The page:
Sprint training attenuates myocyte hypertrophy and improves Ca2+ homeostasis in postinfarction myocytes

Xue Qian Zhang, Yuk Chow Ng, Timothy I. Musch, Russell L. Moore, Robert Zelis, Joseph Y. Cheung

Research output: Contribution to journalArticle

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Abstract

Myocytes isolated from rat hearts 3 wk after myocardial infarction (MI) had decreased Na+/Ca2+ exchange currents (I(Na/Ca); 3 Na+ out:1 Ca2+ in) and sarcoplasmic reticulum (SR)-releasable Ca2+ contents. These defects in Ca2+ regulation may contribute to abnormal contractility in MI myocytes. Because exercise training elicits positive adaptations in cardiac contractile function and myocardial Ca2+ regulation, the present study examined whether 6-8 wk of high-intensity sprint training (HIST) would ameliorate some of the cellular maladaptations observed in post-MI rats with limited exercise activity (Sed). In MI rats, HIST did not affect citrate synthase activities of plantaris muscles but significantly increased the percentage of cardiac α-myosin heavy chain (MHC) isoforms (57.2 ± 1.9 vs. 49.3 ± 3.5 in MI-HIST vs. MI-Sed, respectively; P ≤ 0.05). At the single myocyte level, HIST attenuated cellular hypertrophy observed post-MI, as evidenced by reductions in cell lengths (112 ± 4 vs. 130 ± 5 μm in MI-HIST vs. MI-Sed, respectively; P ≤ 0.005) and cell capacitances (212 ± 8 vs. 242 ± 9 pF in MI-HIST vs. MI-Sed, respectively; P ≤ 0.015). Reverse I(Na/Ca) was significantly lower (P ≤ 0.0001) in myocytes from MI-Sed rats compared with those from rats that were sham operated and sedentary. HIST significantly increased reverse I(Na/Ca) (P ≤ 0.05) without affecting the amount of Na+/Ca2+ exchangers (detected by immunoblotting) in MI myocytes. SR- releasable Ca2+ content, as estimated by integrating forward I(Na/Ca) during caffeine-induced SR Ca2+ release, was also significantly increased (P ≤ 0.02) by HIST in MI myocytes. We conclude that the enhanced cardiac output and stroke volume in post-MI rats subjected to HIST are mediated, at least in part, by reversal of cellular maladaptations post-MI.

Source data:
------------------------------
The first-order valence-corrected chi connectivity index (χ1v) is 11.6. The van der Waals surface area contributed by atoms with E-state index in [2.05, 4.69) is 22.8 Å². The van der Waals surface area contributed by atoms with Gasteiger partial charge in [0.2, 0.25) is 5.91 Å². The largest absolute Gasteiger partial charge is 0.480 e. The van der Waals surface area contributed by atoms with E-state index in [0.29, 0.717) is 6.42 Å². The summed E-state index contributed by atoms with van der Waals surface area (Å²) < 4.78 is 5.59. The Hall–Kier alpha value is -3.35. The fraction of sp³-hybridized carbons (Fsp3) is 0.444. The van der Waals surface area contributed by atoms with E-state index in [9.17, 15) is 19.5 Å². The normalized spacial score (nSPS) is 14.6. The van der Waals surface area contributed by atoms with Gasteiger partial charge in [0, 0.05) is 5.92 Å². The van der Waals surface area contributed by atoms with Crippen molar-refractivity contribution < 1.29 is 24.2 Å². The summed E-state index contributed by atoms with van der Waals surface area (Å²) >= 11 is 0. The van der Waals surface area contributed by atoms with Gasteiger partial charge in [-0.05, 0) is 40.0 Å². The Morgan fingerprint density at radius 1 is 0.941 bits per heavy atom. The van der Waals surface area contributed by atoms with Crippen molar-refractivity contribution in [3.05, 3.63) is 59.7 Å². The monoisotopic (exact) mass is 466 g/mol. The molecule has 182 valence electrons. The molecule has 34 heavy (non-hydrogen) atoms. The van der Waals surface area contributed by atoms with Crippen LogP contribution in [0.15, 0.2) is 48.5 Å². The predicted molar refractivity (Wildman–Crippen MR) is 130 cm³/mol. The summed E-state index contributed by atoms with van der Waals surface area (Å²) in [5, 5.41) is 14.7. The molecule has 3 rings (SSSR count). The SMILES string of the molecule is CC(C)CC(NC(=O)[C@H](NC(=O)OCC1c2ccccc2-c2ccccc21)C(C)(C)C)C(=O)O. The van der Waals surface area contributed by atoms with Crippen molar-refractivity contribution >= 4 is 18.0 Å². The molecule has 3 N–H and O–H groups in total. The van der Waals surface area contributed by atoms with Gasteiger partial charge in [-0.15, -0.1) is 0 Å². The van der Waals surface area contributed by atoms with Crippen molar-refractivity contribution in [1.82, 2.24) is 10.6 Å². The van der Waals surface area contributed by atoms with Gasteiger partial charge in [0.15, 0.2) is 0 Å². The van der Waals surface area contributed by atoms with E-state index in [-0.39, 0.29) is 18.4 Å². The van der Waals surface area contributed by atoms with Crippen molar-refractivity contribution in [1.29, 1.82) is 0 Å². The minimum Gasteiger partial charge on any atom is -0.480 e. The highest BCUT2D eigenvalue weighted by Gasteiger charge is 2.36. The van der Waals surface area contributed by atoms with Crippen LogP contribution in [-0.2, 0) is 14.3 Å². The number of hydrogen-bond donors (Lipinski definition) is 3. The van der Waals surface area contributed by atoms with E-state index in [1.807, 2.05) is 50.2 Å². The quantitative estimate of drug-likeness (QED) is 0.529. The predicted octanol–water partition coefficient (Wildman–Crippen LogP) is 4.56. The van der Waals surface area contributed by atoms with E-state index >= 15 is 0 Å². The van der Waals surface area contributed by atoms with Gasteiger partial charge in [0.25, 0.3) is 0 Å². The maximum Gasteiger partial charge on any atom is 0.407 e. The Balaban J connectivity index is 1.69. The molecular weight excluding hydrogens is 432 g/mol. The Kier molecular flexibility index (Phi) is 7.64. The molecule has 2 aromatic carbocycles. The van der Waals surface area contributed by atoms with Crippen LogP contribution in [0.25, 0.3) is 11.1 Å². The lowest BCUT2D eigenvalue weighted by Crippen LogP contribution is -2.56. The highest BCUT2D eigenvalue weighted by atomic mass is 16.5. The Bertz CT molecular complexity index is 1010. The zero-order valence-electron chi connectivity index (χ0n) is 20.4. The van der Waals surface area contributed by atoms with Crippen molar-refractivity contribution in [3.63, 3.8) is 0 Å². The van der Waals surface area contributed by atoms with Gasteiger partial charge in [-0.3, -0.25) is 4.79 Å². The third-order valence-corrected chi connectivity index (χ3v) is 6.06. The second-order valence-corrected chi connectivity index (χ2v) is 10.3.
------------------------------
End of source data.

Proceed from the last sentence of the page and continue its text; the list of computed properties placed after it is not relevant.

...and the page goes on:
Original languageEnglish (US)
Pages (from-to)544-552
Number of pages9
JournalJournal of Applied Physiology
Volume84
Issue number2
StatePublished - Feb 1 1998

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Muscle Cells
Hypertrophy
Homeostasis
Myocardial Infarction
Sarcoplasmic Reticulum
Cardiac Myosins
Citrate (si)-Synthase
Cardiac Volume
Myosin Heavy Chains
Caffeine
Immunoblotting
Cardiac Output
Stroke Volume
Protein Isoforms
Skeletal Muscle

All Science Journal Classification (ASJC) codes

  • Physiology
  • Physiology (medical)

Cite this

Zhang, X. Q., Ng, Y. C., Musch, T. I., Moore, R. L., Zelis, R., & Cheung, J. Y. (1998). Sprint training attenuates myocyte hypertrophy and improves Ca2+ homeostasis in postinfarction myocytes. Journal of Applied Physiology, 84(2), 544-552.
Zhang, Xue Qian ; Ng, Yuk Chow ; Musch, Timothy I. ; Moore, Russell L. ; Zelis, Robert ; Cheung, Joseph Y. / Sprint training attenuates myocyte hypertrophy and improves Ca2+ homeostasis in postinfarction myocytes. In: Journal of Applied Physiology. 1998 ; Vol. 84, No. 2. pp. 544-552.
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Sprint training attenuates myocyte hypertrophy and improves Ca2+ homeostasis in postinfarction myocytes. / Zhang, Xue Qian; Ng, Yuk Chow; Musch, Timothy I.; Moore, Russell L.; Zelis, Robert; Cheung, Joseph Y.

In: Journal of Applied Physiology, Vol. 84, No. 2, 01.02.1998, p. 544-552.

Research output: Contribution to journalArticle

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T1 - Sprint training attenuates myocyte hypertrophy and improves Ca2+ homeostasis in postinfarction myocytes

AU - Zhang, Xue Qian

AU - Ng, Yuk Chow

AU - Musch, Timothy I.